Industrial soundscapes on screen

Ruhr (James Benning, 2009)
By Miranda Iossifidis

Filmmakers have long been drawn to the powerful imagery of industrial production. Miranda Iossifidis looks at how sound is a vital part of these depictions, and chooses some key meetings of sound, film and industry.

Industrialisation completely reshaped urban life, and the ensuing multiple realities and imaginations of ‘modernity’ have compelled artists and film makers for centuries. However, the sound of industrialisation is relegated as less significant when considering representations of urban life; the eye remains privileged, despite the experience of urban sociality being an inherently synaesthetic conflation of the social with the sensory. As Derek Gregory points out, ‘it is still possible to hear the muffled murmurs of the real, of the traces of an older, and somehow more authentic everyday life, by opening oneself to the music of the city, to rhythms that can never be captured by sequences of images’ (1997, 204). These rhythms enunciate the richness of meaning that industrial sites can invoke, and the soundscapes of industrial sites depicted in James Benning’s Ruhr, Antonioni’s Red Desert, and Tacita Dean’s Kodak are important instances of the ways that socio-economic, political and cultural positions can be expressed through sound. These films depict everyday life in such sites, and employ sound – indeed, elevate its role – in order to examine different aspects of industrial production and landscape.

Tacita Dean’s 2006 study of the Kodak factory in Chalon-sur-Saône, France, before it closed its 16 mm production facility, is an elegy for a passing medium . The entire process of manufacturing is illuminated, a rare occasion in itself, as a brown piece of paper is also passed through so that darkness is unnecessary. We travel through the spaces of the factory, as if following the film material being made, with each scene accompanied by tones of shifting whirrs, buzzes and clunks. A constant granulated sound stages the activity, through which Dean captures the calming aspects of machinery performing repetitive actions. The sonic world of productivity, always in movement, is somewhat reassuring. This quiet invocation of the imaginative geography of the factory is entwined with a nostalgic vision of production; the human touch still has a place here, and Dean carefully observes the craftsmanship involved. The social life of the factory is hinted at too; workers leaving the floor are pre-empted by flapping plastic file curtains, conversation in corridors by whistles and chatter echoing through the hallways. This is a stark contrast to dystopian depictions of the Machine Age, where the voices of machines, with their roars and groans, deafened workers into silent submission.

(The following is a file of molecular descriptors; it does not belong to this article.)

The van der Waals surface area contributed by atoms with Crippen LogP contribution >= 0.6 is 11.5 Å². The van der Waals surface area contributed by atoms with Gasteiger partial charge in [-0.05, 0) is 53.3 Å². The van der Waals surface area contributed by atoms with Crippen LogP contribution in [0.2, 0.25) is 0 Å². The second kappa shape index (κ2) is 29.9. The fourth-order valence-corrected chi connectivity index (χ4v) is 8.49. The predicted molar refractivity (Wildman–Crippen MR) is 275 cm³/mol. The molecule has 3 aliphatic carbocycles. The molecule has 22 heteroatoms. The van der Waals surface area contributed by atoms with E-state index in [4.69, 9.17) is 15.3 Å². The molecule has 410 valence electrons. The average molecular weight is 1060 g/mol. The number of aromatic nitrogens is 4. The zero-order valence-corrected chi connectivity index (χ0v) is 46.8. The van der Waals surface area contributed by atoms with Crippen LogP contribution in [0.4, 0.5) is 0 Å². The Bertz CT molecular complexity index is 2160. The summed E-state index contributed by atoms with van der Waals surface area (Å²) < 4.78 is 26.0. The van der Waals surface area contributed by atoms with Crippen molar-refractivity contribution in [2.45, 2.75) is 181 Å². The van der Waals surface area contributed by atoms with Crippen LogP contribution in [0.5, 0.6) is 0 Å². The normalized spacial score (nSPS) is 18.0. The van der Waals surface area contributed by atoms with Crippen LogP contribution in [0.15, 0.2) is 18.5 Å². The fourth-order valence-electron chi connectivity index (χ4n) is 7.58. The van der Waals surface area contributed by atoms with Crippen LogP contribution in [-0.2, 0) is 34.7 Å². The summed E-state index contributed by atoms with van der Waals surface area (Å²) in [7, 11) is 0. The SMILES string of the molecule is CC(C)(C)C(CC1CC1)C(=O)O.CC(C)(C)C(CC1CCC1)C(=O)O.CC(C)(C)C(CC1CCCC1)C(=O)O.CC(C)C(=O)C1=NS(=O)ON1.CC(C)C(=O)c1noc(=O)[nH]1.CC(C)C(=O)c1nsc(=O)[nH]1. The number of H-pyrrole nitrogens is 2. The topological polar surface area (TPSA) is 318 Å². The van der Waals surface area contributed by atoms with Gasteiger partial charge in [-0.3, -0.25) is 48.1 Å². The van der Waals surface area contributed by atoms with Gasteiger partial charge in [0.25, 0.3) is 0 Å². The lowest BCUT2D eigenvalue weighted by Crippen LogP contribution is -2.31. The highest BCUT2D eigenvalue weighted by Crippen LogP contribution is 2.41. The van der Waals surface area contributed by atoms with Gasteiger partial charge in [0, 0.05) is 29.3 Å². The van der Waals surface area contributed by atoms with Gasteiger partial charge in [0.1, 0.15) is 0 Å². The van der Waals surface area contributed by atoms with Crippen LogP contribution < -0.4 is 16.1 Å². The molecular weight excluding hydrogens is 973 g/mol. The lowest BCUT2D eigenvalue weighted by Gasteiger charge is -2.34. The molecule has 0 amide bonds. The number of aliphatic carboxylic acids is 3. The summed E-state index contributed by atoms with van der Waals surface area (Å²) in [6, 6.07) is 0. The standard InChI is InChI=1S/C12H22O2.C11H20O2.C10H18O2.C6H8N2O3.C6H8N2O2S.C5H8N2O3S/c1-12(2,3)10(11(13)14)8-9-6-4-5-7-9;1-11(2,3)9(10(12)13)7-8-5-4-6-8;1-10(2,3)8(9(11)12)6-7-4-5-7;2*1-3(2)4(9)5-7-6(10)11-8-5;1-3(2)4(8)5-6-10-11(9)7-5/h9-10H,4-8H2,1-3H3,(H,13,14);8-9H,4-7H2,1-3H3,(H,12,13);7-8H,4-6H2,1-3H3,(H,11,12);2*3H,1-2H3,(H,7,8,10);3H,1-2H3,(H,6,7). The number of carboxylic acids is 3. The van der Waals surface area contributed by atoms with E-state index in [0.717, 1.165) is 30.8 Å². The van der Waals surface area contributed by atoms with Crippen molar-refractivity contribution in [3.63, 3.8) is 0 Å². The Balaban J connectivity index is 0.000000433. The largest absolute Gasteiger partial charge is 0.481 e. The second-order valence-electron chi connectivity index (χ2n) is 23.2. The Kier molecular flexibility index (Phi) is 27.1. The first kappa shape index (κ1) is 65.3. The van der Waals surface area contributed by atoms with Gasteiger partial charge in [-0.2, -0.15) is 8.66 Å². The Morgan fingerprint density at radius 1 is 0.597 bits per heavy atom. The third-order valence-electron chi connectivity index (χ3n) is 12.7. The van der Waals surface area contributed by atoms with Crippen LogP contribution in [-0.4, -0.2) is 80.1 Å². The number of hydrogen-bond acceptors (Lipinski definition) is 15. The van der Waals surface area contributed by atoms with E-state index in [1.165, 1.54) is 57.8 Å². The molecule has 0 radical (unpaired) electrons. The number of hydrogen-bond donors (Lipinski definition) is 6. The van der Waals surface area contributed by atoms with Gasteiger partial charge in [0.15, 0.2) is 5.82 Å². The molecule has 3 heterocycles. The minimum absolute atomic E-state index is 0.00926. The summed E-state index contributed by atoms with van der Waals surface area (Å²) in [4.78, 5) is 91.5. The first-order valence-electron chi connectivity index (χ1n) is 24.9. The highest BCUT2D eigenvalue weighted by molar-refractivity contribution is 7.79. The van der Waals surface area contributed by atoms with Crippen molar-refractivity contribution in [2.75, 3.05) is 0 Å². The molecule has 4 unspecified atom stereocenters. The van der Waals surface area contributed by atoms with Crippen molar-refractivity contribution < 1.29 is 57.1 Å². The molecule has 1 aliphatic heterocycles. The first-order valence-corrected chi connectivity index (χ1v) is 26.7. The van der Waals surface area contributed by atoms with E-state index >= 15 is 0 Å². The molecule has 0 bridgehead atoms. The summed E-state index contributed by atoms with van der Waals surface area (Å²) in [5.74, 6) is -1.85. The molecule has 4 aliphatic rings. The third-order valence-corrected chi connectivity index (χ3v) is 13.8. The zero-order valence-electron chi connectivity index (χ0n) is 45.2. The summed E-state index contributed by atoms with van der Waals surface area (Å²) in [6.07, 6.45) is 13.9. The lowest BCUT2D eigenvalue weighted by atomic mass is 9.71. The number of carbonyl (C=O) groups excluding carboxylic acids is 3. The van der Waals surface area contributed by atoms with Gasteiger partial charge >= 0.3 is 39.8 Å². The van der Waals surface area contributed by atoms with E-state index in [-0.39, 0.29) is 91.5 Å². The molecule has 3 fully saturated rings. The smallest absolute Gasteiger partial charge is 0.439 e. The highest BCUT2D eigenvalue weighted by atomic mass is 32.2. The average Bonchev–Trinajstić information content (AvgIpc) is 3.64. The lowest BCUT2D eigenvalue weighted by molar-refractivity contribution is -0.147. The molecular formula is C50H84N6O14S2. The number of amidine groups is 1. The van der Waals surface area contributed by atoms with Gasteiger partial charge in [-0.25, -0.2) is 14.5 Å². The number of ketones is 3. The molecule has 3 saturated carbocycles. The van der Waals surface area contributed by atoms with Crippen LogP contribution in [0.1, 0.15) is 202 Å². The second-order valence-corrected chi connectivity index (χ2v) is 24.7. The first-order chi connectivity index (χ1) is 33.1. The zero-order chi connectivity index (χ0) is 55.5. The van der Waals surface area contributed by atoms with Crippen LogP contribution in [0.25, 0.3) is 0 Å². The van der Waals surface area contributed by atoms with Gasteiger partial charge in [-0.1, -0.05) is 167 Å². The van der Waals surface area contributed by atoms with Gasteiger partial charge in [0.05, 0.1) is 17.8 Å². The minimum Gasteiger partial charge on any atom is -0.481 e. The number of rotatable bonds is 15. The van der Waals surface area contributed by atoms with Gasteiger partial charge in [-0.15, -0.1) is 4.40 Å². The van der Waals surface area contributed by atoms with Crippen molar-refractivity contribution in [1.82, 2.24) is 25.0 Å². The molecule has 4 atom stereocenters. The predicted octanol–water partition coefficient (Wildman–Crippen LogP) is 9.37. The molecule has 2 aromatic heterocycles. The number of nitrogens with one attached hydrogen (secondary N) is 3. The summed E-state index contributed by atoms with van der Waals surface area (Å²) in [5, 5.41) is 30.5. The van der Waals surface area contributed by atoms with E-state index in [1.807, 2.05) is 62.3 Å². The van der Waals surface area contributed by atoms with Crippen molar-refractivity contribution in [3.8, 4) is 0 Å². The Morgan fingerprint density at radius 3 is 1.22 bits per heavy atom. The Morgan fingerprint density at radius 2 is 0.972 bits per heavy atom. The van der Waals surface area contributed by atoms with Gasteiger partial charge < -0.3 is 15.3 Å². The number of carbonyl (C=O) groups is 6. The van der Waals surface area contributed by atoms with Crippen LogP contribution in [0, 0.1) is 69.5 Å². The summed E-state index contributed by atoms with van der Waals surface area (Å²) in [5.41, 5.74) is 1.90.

The most stunning parts of Kodak are concerned with capturing the beauty of production itself, scenes that are to disappear and that have to be catalogued and exposed before they are lost. However familiar they seem now, the sound of these machines will soon be gone, and perhaps this is an attempt at preservation akin to the BBC sound effects vinyl series: an exercise in audiovisual archival, an essay on obsolescence. Kodak is a subtle statement on the shifting modes of industrial production positioned in a time of flux for analogue production, and Dean herself is at the forefront of a political campaign to save 16mm film manufacture. In Kodak we enter into the belly of this beast, we are shown the interior of the industrial site and the ways in which it is a world in itself, not merely a belching exterior. Dean exposes the artfulness of production, visibilising the invisible, rendering it beautiful. The machines dance in sound; they twirl, creak, glide, and tap from one section to another.